05) Economic Indicators: Consumer Credit Report

What It Is

The Consumer Credit Report (CCR) is issued by the Federal Reserve Board. It is released monthly, around five weeks after the end of the month, and covering the previous month. It informs the public of the estimated changes in dollars of consumer outstanding loans. Two types of credit are covered in the CCR: revolving and non-revolving. Revolving credit can be increased by the individual to a particular limit without any assistance from the creditor, as in the case of credit cards.  Non-revolving credit has a fixed loan period, as in auto loans. The report does not include home equity lines of credit (HELOCs) or any real estate–backed loans.

Basic Information

Though the general categories of data are either revolving or non-revolving, these two are further subdivided into seven categories. These are the following:

  • Commercial banks
  • Finance companies
  • Credit unions
  • Federal government & Sallie Mae
  • Savings institutions
  • Non-financial businesses
  • Securitized asset pools

In addition to these categories, the report also shows the average interest rates for various consumer debts, such as auto loans and credit cards. It also reports the credit standing of the average consumer as well as the types of loans that experience the most growth.

This information is derived from credit sources, or those that extend credit or loans to consumers directly or indirectly. These are banks, private lending companies, and retail stores. The data is presented along with the results of the last three months as well as recent revisions, if any.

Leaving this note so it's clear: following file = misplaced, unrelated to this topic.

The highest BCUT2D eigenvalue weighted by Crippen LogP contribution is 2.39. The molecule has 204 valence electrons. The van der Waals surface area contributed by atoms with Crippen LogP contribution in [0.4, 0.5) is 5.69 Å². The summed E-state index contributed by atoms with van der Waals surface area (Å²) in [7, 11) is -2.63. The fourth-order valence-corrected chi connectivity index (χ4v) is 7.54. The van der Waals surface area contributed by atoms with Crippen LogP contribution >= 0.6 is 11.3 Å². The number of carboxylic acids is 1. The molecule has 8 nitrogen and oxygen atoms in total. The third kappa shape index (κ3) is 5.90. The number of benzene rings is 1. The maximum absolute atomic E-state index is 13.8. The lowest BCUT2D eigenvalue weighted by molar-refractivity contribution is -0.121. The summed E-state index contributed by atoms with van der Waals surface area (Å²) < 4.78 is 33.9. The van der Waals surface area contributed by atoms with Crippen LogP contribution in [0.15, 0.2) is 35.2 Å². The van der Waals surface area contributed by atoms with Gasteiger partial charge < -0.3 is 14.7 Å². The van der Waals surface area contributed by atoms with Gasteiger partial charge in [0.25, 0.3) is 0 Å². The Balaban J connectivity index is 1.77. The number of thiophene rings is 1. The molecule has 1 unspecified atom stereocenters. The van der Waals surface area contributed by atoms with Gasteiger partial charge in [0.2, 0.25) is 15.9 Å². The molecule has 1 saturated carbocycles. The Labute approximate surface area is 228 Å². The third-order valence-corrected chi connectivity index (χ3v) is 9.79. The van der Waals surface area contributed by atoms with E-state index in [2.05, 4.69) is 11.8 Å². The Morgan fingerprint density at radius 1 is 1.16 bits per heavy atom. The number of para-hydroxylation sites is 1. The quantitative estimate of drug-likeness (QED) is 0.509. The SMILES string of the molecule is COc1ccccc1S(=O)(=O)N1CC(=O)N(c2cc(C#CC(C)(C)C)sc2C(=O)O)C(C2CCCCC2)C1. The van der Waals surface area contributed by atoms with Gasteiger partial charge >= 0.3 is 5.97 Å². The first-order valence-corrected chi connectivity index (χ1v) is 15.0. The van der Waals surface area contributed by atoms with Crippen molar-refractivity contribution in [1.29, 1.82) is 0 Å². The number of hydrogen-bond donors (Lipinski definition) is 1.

How the Report Is Valuable

The CCR is complementary to Retail Sales and Personal Consumption. Collectively, this information can be used to identify possible spending habits of consumers relative to certain types of interest rates, such as the prime rate and the fed funds rate.

It is recognized by the Conference Board and belongs to the Index of Lagging Indicators, which means its effect can also be associated with other changes in the overall economic activity (lagging indicator). In theory, consumers do not increase their borrowing unless they are able to obtain an increase in their personal income to compensate with the debt. Borrowing thus tends to be highest when the economy is picking up, not when it’s going down.

There are a few other highlights in the report. Among these are consumer debt, which can be adjusted seasonally and written in trillions, present yearly run rate, and the percentage of delinquencies in credit cards. If there is an increase in delinquency, it’s possible that consumers are taking on more debt than they can handle. Experts have created a benchmark to monitor the debt levels, and if the present default level is already approaching the benchmark, there may be a recession coming up. Of course, that conclusion should be in relation to other economic factors.

You can also find auto loans breakdown and comparisons up to the last five years.

Things to Watch Out For

There are some important data that are not covered in the report, such as the decline or growth of consumer payments, rise and fall of loan growth, and home-equity debts. It can also be very volatile because of the seasons. It’s also possible that investors and analysts would study short-term trends than longer-term ones spanning several periods.